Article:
Understanding water on the Moon is an important part of the Artemis programme, to explore more of the lunar surface than ever before.

NASA contracted Astrobotic as its commercial partner and Peregrine Mission One to provide payload services via the Commercial Lunar Payload Services Initiative for five NASA-provided payloads, of which the PITMS is one.

Libby Jackson, Head of Space Exploration at the UK Space Agency, said: "The Peregrine Lunar Lander will help pave the way for further exploration of our Solar System. Witnessing the first instrument from the UK and indeed Europe, launch to the Moon is a hugely exciting moment. We are looking forward to seeing Peregrine safely on the surface and the return of important data from PITMS to help unlock the secrets of water on the moon.

"It’s fantastic to see our skilled UK experts at the heart of an international mission that will support future long-term presence in space."

The Peregrine Lunar Lander fuelled and integrated with United Launch Alliance’s Vulcan rocket. Courtesy Astrobotic

PITMS was developed in collaboration with the Science and Technology Facilities Council (STFC) RAL Space, The Open University (OU) and NASA’s Goddard Space Flight Center (NASA GSFC), funded through UK Space Agency and ESA. Commenting on RAL Space’s contribution, Prof. Mark Thomson, Executive Chair of STFC, said: "Ambitious plans for future space exploration, including crewed missions to the Moon and Mars, will need to be informed by new scientific data. The cutting-edge instrumentation on the Peregrine Lunar Lander will gather essential data from the surface of the moon, paving the way for future missions that will inspire the next generations. STFC and RAL Space are proud to have been able to provide our world-leading expertise in space technology to contribute to the success of this mission.

"The next step in human exploration of the Solar System may utilise the Moon as a stepping stone to make that journey feasible. STFC’s RAL Space team of engineers and scientists have already been involved in over 200 space missions and this latest work that supports the PITMS mission to the Moon will give us an opportunity to better understand the sources of water on the Moon. This is important in the understanding of the potential to harvest lunar water as a resource to support both future human exploration mission and the establishment of a long-term lunar base."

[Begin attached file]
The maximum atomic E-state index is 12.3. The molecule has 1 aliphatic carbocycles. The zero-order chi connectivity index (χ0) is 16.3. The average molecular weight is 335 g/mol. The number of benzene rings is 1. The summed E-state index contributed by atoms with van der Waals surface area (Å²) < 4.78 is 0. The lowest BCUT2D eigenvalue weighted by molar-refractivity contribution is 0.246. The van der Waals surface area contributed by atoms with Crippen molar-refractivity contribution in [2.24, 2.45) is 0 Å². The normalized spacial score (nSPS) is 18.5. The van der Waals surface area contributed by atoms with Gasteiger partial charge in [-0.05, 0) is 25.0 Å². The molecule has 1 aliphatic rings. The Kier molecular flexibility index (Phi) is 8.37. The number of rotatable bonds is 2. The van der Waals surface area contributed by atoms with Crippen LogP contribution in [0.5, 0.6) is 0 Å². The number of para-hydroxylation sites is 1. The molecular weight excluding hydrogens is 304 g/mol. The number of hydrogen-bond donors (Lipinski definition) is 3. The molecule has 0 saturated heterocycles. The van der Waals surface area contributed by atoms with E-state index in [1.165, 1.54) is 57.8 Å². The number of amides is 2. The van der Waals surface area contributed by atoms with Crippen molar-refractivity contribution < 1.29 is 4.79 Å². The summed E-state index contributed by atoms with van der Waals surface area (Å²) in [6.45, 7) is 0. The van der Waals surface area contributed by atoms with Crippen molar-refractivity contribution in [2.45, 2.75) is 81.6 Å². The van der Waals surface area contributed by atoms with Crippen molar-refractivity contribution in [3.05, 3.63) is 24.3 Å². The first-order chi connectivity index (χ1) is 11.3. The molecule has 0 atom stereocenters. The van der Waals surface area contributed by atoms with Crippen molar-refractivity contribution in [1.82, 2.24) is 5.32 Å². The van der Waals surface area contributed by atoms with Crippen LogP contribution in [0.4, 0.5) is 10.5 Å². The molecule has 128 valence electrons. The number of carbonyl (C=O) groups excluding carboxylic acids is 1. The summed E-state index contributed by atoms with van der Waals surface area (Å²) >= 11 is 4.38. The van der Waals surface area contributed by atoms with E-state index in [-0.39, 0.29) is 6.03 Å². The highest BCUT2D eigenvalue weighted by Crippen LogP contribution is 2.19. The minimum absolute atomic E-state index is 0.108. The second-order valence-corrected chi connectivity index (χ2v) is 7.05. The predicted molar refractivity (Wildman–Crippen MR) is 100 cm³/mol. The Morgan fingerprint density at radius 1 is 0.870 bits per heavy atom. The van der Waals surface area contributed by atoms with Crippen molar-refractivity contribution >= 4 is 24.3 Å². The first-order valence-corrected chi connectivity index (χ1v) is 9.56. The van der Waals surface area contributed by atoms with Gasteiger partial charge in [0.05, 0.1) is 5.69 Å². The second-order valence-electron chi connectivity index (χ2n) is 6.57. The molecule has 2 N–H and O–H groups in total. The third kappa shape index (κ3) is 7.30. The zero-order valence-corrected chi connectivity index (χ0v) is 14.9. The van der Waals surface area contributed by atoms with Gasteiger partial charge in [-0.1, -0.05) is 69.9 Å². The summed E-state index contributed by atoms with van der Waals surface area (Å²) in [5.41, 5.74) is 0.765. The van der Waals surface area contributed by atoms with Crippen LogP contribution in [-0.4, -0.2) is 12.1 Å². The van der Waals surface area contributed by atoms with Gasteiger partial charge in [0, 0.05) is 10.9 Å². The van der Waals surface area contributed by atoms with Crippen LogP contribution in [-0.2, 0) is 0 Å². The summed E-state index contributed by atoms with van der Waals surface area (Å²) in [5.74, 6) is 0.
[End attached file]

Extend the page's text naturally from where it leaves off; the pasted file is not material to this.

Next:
Christopher Howe, Production and Software Group Leader at RAL Space, said: "The use of the Moon’s water could prove vital for future human endeavours in space, so we’re incredibly proud to have had the opportunity to help develop PITMS and are delighted to see it safely on its way. The technology from PITMS will now help underpin instruments on future missions, such as the Rosalind Franklin Rover, so whilst PITMS will only operate for one lunar day on the moon, its legacy will be felt for years."

Roland Trautner, ESA EMS Project Manager said: "As the first ESA payload destined to land on the lunar surface, the Exospheric Mass Spectrometer (EMS) - which forms the heart of the ESA-NASA PITMS instrument - is a groundbreaking instrument for ESA, both as a technology demonstrator and for lunar science. PITMS will answer key questions on the Moon’s exosphere and its evolution, providing invaluable insights into availability and possible utilisation of potential resources for future space exploration, including production of fuel, food and energy. The EMS technology is also a key building block for future instruments for lunar exploration, and new flight opportunities have been identified already."

Spacebit tribute on Peregrine Mission One
Ahead of sending Britain's first ever rover to the moon - due later this year - British-Ukrainian space entrepreneur, Pavlo Tanasyuk, founder and CEO of UK-Luxembourgish space exploration enterprise, Spacebit, is paying tribute to the people of Ukraine by sending a metallic version of its flag aboard the Peregrine Mission One.

Above: Spacebit’s space-graded metallic tribute to the people of Ukraine.
Image PRNewsfoto / Spacebit

Pavlo gained global recognition in 2019 for having developed Britain's first ever moon rover, known as Asagumo, the deployment of which was delayed due to Covid. It is the smallest robotic moon rover in the world and the first to be designed with spider like legs – hence the name Asagumo, taken from the Japanese morning spider Asa no Kumo that brings good luck. The Spacebit Asagumo moon rover launch is scheduled within a year.

Peregine launch goals
Spacebit's aim for the Peregrine Mission One comprises material science goals. Pavlo said: "The payload that we are sending consists of various materials that include metals and different space-graded coatings. We hope to test these materials during the flight and lunar conditions so that we can progress to higher TLR (flight readiness level) for the moon-launch of the Asagumo rover.

"The Spacebit payload also includes a laser edged Union Jack along with artwork by Sacha Jafri and a number of blockchain related payloads that are helping us to fund future missions."

Tribute to Ukraine
Spacebit is sending a Ukraine metallic embossed flag that includes a map of the country in solidarity with Ukrainian people. This metallic plate uses a new type of coating that has never been tested on the lunar surface before. These paints are water-based and can withstand extreme temperature conditions for hundreds of years to come. A copy of the plate was presented to president Zelensky prior to Russia's most recent invasion of Ukraine.

Peregrine Mission One or the Peregrine Lunar Lander is a lunar lander built by Astrobotic Technology, that was selected through NASA's Commercial Lunar Payload Services.